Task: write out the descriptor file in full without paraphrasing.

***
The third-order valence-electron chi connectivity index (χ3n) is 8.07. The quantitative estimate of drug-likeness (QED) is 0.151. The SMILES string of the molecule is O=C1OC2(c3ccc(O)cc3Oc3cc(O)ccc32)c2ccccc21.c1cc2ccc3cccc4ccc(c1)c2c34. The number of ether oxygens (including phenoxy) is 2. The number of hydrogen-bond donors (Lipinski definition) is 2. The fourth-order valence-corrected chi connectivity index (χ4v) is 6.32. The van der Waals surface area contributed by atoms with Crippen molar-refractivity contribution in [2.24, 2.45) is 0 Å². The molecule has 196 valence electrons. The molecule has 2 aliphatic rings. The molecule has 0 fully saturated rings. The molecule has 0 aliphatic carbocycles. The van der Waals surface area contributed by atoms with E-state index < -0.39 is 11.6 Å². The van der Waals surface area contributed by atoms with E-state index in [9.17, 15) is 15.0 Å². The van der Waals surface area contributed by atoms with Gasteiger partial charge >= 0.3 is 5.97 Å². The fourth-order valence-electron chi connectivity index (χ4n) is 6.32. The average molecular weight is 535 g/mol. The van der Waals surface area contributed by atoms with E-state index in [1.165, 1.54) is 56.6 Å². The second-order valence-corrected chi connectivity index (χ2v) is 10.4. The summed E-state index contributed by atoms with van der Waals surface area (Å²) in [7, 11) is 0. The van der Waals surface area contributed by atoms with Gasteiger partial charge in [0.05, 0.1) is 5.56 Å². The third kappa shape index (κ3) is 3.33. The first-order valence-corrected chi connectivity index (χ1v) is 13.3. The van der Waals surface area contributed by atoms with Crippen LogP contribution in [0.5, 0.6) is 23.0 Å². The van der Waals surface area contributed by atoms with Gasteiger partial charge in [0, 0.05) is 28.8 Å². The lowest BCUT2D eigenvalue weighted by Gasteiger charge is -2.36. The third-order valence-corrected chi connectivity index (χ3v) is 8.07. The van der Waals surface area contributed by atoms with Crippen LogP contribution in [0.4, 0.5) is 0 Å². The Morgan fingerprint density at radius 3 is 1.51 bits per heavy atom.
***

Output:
The third-order valence-electron chi connectivity index (χ3n) is 8.07. The quantitative estimate of drug-likeness (QED) is 0.151. The SMILES string of the molecule is O=C1OC2(c3ccc(O)cc3Oc3cc(O)ccc32)c2ccccc21.c1cc2ccc3cccc4ccc(c1)c2c34. The number of ether oxygens (including phenoxy) is 2. The number of hydrogen-bond donors (Lipinski definition) is 2. The fourth-order valence-corrected chi connectivity index (χ4v) is 6.32. The van der Waals surface area contributed by atoms with Crippen molar-refractivity contribution in [2.24, 2.45) is 0 Å². The molecule has 196 valence electrons. The molecule has 2 aliphatic rings. The molecule has 0 fully saturated rings. The molecule has 0 aliphatic carbocycles. The van der Waals surface area contributed by atoms with E-state index < -0.39 is 11.6 Å². The van der Waals surface area contributed by atoms with E-state index in [9.17, 15) is 15.0 Å². The van der Waals surface area contributed by atoms with Gasteiger partial charge >= 0.3 is 5.97 Å². The fourth-order valence-electron chi connectivity index (χ4n) is 6.32. The average molecular weight is 535 g/mol. The van der Waals surface area contributed by atoms with E-state index in [1.165, 1.54) is 56.6 Å². The second-order valence-corrected chi connectivity index (χ2v) is 10.4. The summed E-state index contributed by atoms with van der Waals surface area (Å²) in [7, 11) is 0. The van der Waals surface area contributed by atoms with Gasteiger partial charge in [0.05, 0.1) is 5.56 Å². The third kappa shape index (κ3) is 3.33. The first-order valence-corrected chi connectivity index (χ1v) is 13.3. The van der Waals surface area contributed by atoms with Crippen LogP contribution in [0.5, 0.6) is 23.0 Å². The van der Waals surface area contributed by atoms with Gasteiger partial charge in [0, 0.05) is 28.8 Å². The lowest BCUT2D eigenvalue weighted by Gasteiger charge is -2.36. The third-order valence-corrected chi connectivity index (χ3v) is 8.07. The van der Waals surface area contributed by atoms with Crippen LogP contribution in [0.4, 0.5) is 0 Å². The Morgan fingerprint density at radius 3 is 1.51 bits per heavy atom.